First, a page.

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Wednesday, February 25, 2015

What do I want from Railway Budget: Premium Tatkal Improvement

In one phrase, a better implementation of Premium Tatkal.


Ever since Railways have started Premium Tatkal, my requests to my friends in Railways for Emergency Quota has reduced substantially. But it is not good enough. The system can be improved substantially. In fact, when I look at the current system, it almost appears that perhaps someone wants it to fail so that they can go back to the earlier system of lottery (frankly, Tatkal is nothing but a lottery, and that too a very stressful and wasteful lottery).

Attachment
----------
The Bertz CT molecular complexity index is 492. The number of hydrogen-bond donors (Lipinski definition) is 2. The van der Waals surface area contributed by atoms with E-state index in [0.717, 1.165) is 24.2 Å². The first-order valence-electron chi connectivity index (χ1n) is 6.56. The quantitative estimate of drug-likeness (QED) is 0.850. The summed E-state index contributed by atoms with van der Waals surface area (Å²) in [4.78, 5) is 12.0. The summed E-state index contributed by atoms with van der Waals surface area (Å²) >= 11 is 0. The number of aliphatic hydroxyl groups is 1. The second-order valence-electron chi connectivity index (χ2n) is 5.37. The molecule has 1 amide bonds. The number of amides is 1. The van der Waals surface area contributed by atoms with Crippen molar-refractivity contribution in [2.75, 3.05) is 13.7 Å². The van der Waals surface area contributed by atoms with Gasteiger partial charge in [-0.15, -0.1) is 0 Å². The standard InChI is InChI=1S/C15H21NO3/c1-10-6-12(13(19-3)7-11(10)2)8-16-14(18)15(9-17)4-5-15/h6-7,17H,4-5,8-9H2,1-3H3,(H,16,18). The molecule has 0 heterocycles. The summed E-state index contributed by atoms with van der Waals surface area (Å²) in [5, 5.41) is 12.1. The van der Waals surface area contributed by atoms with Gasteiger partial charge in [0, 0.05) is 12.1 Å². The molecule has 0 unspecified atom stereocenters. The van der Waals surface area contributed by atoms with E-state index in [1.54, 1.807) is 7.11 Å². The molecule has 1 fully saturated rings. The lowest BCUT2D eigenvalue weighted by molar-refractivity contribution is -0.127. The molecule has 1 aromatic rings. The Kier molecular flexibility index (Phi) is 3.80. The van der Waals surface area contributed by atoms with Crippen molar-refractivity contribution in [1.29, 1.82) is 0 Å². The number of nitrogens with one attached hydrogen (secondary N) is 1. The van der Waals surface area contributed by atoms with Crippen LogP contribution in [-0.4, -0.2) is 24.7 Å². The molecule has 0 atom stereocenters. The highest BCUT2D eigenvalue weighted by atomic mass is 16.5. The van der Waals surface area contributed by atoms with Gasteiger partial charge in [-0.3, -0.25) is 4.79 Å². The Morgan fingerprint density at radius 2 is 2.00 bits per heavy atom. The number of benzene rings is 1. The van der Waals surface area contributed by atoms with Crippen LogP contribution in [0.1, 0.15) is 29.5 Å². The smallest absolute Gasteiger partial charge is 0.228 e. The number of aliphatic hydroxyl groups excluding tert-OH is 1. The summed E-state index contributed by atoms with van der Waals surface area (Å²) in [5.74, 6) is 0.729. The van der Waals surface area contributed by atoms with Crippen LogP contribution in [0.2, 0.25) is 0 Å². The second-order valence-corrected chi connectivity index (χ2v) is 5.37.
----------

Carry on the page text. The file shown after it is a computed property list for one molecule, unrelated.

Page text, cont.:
Consider, Shramshakti Express between Kanpur and New Delhi. There is a quota of 5 premium tatkal seats from Kanpur to New Delhi but none from New Delhi to Kanpur. So I can go to New Delhi and just get stuck there (or return by Shatabdi in the next morning). This asymmetry is inexplicable when, in fact, there is no difference in the demand pattern in the two directions.